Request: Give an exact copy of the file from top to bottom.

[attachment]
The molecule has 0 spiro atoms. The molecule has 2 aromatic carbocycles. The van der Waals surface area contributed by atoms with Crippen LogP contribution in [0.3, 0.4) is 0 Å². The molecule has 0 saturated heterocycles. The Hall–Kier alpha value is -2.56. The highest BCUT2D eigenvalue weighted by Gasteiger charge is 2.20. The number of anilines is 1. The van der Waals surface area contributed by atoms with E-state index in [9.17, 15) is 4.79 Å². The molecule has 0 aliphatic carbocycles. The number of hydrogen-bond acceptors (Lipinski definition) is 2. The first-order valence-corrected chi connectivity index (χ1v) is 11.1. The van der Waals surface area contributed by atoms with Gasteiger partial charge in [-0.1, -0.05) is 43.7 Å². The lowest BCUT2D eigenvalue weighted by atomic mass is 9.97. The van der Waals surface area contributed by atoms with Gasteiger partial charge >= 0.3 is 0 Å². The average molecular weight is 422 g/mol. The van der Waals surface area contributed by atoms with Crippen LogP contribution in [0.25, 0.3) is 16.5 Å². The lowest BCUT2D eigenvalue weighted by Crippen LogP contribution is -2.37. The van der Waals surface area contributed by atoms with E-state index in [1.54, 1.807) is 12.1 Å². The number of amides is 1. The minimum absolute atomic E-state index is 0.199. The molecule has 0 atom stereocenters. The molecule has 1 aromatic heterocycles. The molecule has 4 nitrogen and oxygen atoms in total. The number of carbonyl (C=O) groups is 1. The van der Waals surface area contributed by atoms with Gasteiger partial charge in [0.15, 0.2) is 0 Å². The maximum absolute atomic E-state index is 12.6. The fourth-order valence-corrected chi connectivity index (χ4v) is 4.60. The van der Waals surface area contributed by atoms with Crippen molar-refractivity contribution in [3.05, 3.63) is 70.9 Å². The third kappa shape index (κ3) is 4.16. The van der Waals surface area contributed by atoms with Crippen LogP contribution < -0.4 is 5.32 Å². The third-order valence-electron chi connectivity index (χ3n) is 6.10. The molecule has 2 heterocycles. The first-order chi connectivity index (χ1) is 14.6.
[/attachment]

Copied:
The molecule has 0 spiro atoms. The molecule has 2 aromatic carbocycles. The van der Waals surface area contributed by atoms with Crippen LogP contribution in [0.3, 0.4) is 0 Å². The molecule has 0 saturated heterocycles. The Hall–Kier alpha value is -2.56. The highest BCUT2D eigenvalue weighted by Gasteiger charge is 2.20. The number of anilines is 1. The van der Waals surface area contributed by atoms with E-state index in [9.17, 15) is 4.79 Å². The molecule has 0 aliphatic carbocycles. The number of hydrogen-bond acceptors (Lipinski definition) is 2. The first-order valence-corrected chi connectivity index (χ1v) is 11.1. The van der Waals surface area contributed by atoms with Gasteiger partial charge in [-0.1, -0.05) is 43.7 Å². The lowest BCUT2D eigenvalue weighted by atomic mass is 9.97. The van der Waals surface area contributed by atoms with Gasteiger partial charge >= 0.3 is 0 Å². The average molecular weight is 422 g/mol. The van der Waals surface area contributed by atoms with Crippen LogP contribution in [0.25, 0.3) is 16.5 Å². The lowest BCUT2D eigenvalue weighted by Crippen LogP contribution is -2.37. The van der Waals surface area contributed by atoms with E-state index in [1.54, 1.807) is 12.1 Å². The number of amides is 1. The minimum absolute atomic E-state index is 0.199. The molecule has 0 atom stereocenters. The molecule has 1 aromatic heterocycles. The molecule has 4 nitrogen and oxygen atoms in total. The number of carbonyl (C=O) groups is 1. The van der Waals surface area contributed by atoms with Gasteiger partial charge in [0.15, 0.2) is 0 Å². The maximum absolute atomic E-state index is 12.6. The fourth-order valence-corrected chi connectivity index (χ4v) is 4.60. The van der Waals surface area contributed by atoms with Crippen molar-refractivity contribution in [3.05, 3.63) is 70.9 Å². The third kappa shape index (κ3) is 4.16. The van der Waals surface area contributed by atoms with Crippen LogP contribution < -0.4 is 5.32 Å². The third-order valence-electron chi connectivity index (χ3n) is 6.10. The molecule has 2 heterocycles. The first-order chi connectivity index (χ1) is 14.6.